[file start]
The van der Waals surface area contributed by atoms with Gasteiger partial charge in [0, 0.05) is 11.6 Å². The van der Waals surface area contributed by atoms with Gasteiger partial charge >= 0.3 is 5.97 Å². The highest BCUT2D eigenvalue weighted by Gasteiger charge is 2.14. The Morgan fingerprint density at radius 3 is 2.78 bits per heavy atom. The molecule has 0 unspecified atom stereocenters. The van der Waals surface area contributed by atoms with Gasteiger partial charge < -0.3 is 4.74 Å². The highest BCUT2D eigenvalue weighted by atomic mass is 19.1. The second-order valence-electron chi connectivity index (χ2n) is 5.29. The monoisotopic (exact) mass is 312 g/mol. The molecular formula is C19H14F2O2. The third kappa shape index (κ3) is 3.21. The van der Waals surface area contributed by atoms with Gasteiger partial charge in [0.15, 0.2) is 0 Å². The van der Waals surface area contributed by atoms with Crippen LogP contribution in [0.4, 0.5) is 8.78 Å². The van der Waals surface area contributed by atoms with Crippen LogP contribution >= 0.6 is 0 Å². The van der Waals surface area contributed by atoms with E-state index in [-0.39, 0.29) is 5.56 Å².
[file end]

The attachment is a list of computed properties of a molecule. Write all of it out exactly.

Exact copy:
The van der Waals surface area contributed by atoms with Gasteiger partial charge in [0, 0.05) is 11.6 Å². The van der Waals surface area contributed by atoms with Gasteiger partial charge >= 0.3 is 5.97 Å². The highest BCUT2D eigenvalue weighted by Gasteiger charge is 2.14. The Morgan fingerprint density at radius 3 is 2.78 bits per heavy atom. The molecule has 0 unspecified atom stereocenters. The van der Waals surface area contributed by atoms with Gasteiger partial charge < -0.3 is 4.74 Å². The highest BCUT2D eigenvalue weighted by atomic mass is 19.1. The second-order valence-electron chi connectivity index (χ2n) is 5.29. The monoisotopic (exact) mass is 312 g/mol. The molecular formula is C19H14F2O2. The third kappa shape index (κ3) is 3.21. The van der Waals surface area contributed by atoms with Gasteiger partial charge in [0.15, 0.2) is 0 Å². The van der Waals surface area contributed by atoms with Crippen LogP contribution in [0.4, 0.5) is 8.78 Å². The van der Waals surface area contributed by atoms with Crippen LogP contribution >= 0.6 is 0 Å². The van der Waals surface area contributed by atoms with E-state index in [-0.39, 0.29) is 5.56 Å².